Linux software suggestions

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Linux software suggestions

AndyP
I'm about to turn a Dell 5150 which is sitting collecting dust into my very first Linux based machine!

This will be an open source software only machine.

I've always been Windows based so have decided to go for Mint with Cinnamon distro as it looks like it will be easier for me to transition too.

Apart from LiveCode Community what others Open source software would those of you who are Linux based recommend?

E.g. best email client, office suite, ftp client, graphics prog, browser, etc..etc..

Also how is LiveCode doing with 64bit Linux, any problems or parity issues?

Looking forward to your suggestions :-)
Andy Piddock

My software never has bugs. It just develops random features.

TinyIDE a Free alternative minimalist IDE Plugin for LiveCode

Script editor Themer for LC http://2108.co.uk

PointandSee is a FREE simple but full featured under cursor colour picker / finder. http://www.pointandsee.co.uk - made with LiveCode

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Re: Linux software suggestions

Richmond Mathewson-2
On 09/20/2015 11:52 AM, AndyP wrote:
> I'm about to turn a Dell 5150 which is sitting collecting dust into my very
> first Linux based machine!
>
> This will be an open source software only machine.
>
> I've always been Windows based so have decided to go for Mint with Cinnamon
> distro as it looks like it will be easier for me to transition too.

Well, personally I prefer Xubuntu as I have had a few major upsets with
Cinnamon.
>
> Apart from LiveCode Community what others Open source software would those
> of you who are Linux based recommend?
>
> E.g. best email client, office suite, ftp client, graphics prog, browser,
> etc..etc..

1.  Thunderbird e-mail client: https://www.mozilla.org/en-US/thunderbird/

2.  LibreOffice 5: https://www.libreoffice.org/download/libreoffice-fresh/

3.  I only use an ftp client on an ancient Macintosh: sorry.

4.  GIMP for bitmap: http://www.gimp.org/

      Inkscape for vectors:  https://inkscape.org/en/

5.  Firefox browser.

6.  VLC for all video files.

7.  Transmission for torrents.

8.  Ubuntu Tweak for cleaning out the basement (works on all Debian
deriv. distros): http://ubuntu-tweak.com/

9.  Simple Scan for . . . wait for it . . . scanning.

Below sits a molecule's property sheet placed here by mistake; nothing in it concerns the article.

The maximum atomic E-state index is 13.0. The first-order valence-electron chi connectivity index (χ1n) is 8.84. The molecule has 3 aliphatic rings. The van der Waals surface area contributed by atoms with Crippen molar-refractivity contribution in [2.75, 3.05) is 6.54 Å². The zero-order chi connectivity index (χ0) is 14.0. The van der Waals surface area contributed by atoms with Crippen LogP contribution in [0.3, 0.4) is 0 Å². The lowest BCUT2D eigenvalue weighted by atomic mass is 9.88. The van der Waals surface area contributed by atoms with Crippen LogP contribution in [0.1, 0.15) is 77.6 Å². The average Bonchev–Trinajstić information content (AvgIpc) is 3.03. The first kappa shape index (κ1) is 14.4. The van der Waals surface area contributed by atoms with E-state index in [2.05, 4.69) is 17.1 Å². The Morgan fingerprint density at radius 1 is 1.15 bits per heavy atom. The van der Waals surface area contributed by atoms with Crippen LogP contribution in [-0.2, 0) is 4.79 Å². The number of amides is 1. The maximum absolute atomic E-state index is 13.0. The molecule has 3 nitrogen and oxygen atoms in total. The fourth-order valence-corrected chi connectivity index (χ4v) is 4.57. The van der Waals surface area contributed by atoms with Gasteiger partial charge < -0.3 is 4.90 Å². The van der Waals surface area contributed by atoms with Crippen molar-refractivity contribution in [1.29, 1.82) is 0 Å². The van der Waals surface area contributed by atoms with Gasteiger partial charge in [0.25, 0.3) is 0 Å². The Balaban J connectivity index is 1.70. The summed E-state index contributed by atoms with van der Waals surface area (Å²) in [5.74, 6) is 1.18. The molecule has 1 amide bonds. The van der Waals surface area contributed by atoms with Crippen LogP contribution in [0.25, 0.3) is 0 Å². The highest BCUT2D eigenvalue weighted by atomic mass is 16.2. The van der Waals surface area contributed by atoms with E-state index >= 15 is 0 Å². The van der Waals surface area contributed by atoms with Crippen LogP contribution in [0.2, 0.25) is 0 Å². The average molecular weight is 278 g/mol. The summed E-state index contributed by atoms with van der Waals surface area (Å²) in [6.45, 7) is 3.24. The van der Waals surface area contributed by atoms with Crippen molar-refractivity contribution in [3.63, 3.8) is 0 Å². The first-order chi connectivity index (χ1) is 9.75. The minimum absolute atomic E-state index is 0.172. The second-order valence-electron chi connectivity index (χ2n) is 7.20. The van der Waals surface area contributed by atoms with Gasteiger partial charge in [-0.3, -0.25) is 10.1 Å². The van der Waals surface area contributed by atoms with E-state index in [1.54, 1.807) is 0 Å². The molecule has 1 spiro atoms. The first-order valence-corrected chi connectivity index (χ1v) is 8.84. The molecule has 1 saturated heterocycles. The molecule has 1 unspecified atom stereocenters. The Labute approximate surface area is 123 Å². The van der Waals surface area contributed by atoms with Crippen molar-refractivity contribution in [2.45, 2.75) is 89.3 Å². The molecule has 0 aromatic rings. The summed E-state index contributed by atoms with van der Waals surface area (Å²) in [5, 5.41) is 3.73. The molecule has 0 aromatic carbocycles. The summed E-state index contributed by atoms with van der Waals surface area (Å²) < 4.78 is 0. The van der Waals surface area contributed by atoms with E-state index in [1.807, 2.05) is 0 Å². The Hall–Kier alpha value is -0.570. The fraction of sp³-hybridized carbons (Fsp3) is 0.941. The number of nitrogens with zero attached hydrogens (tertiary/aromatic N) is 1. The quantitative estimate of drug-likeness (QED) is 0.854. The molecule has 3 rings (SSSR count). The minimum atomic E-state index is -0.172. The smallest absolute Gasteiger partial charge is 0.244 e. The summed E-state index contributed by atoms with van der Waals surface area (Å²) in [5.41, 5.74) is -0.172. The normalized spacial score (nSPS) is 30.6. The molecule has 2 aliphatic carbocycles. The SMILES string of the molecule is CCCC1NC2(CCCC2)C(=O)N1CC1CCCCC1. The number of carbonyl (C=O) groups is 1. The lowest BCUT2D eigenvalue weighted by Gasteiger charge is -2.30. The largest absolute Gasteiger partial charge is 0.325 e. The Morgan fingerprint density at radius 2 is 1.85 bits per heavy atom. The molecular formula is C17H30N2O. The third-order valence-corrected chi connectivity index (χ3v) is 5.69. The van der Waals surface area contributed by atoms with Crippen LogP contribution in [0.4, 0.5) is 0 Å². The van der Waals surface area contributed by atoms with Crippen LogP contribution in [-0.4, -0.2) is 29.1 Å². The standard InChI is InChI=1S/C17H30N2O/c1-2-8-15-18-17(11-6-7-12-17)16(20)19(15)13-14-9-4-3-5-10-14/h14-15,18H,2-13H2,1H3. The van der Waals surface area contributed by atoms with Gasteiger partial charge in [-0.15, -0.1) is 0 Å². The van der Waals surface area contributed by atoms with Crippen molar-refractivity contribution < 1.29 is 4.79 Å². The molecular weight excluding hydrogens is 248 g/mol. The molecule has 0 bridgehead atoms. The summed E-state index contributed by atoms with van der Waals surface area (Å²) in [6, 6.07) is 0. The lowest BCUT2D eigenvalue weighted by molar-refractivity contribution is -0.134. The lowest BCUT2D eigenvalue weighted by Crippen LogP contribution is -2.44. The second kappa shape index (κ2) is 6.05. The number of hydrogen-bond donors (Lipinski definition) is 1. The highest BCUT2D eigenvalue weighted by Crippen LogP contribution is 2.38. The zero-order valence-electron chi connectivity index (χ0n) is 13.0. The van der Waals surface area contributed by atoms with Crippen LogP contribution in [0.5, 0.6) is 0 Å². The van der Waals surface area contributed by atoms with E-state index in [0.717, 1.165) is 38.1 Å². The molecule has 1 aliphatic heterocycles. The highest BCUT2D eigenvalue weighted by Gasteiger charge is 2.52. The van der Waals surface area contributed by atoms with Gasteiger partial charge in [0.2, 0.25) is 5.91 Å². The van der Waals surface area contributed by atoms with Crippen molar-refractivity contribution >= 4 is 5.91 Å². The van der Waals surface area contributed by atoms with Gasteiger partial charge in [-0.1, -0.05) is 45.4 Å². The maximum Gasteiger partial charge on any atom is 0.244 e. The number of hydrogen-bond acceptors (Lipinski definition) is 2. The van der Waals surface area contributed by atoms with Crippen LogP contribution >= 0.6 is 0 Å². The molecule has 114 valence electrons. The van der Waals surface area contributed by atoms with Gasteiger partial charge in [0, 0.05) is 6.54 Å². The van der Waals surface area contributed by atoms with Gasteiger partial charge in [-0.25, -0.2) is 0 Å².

>
> Also how is LiveCode doing with 64bit Linux, any problems or parity issues?
>
> Looking forward to your suggestions :-)
>
>

Have a lovely time!

Richmond.


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Re: Linux software suggestions

Peter TB Brett
In reply to this post by AndyP
Hi Andy,

I very strongly recommend running 64-bit LiveCode on Linux. Because of the x86-64 architecture's larger number of registers (among other things), we've noticed a speed increase of up to 20% with x86-64 LiveCode, relative to x86 LiveCode running on the same hardware and Linux kernel.

Peter

On 20 September 2015 09:52:29 BST, AndyP <[hidden email]> wrote:

>I'm about to turn a Dell 5150 which is sitting collecting dust into my
>very
>first Linux based machine!
>
>This will be an open source software only machine.
>
>I've always been Windows based so have decided to go for Mint with
>Cinnamon
>distro as it looks like it will be easier for me to transition too.
>
>Apart from LiveCode Community what others Open source software would
>those
>of you who are Linux based recommend?
>
>E.g. best email client, office suite, ftp client, graphics prog,
>browser,
>etc..etc..
>
>Also how is LiveCode doing with 64bit Linux, any problems or parity
>issues?
>
>Looking forward to your suggestions :-)
>
>
>
>
>-----
>Andy Piddock
>
>
>My software never has bugs. It just develops random features.
>
>Copy the new cloud space, get your free 15GB space now:
>Get Copy
>
>
>Script editor Themer for LC http://2108.co.uk 
>
>PointandSee is a FREE simple but full featured under cursor colour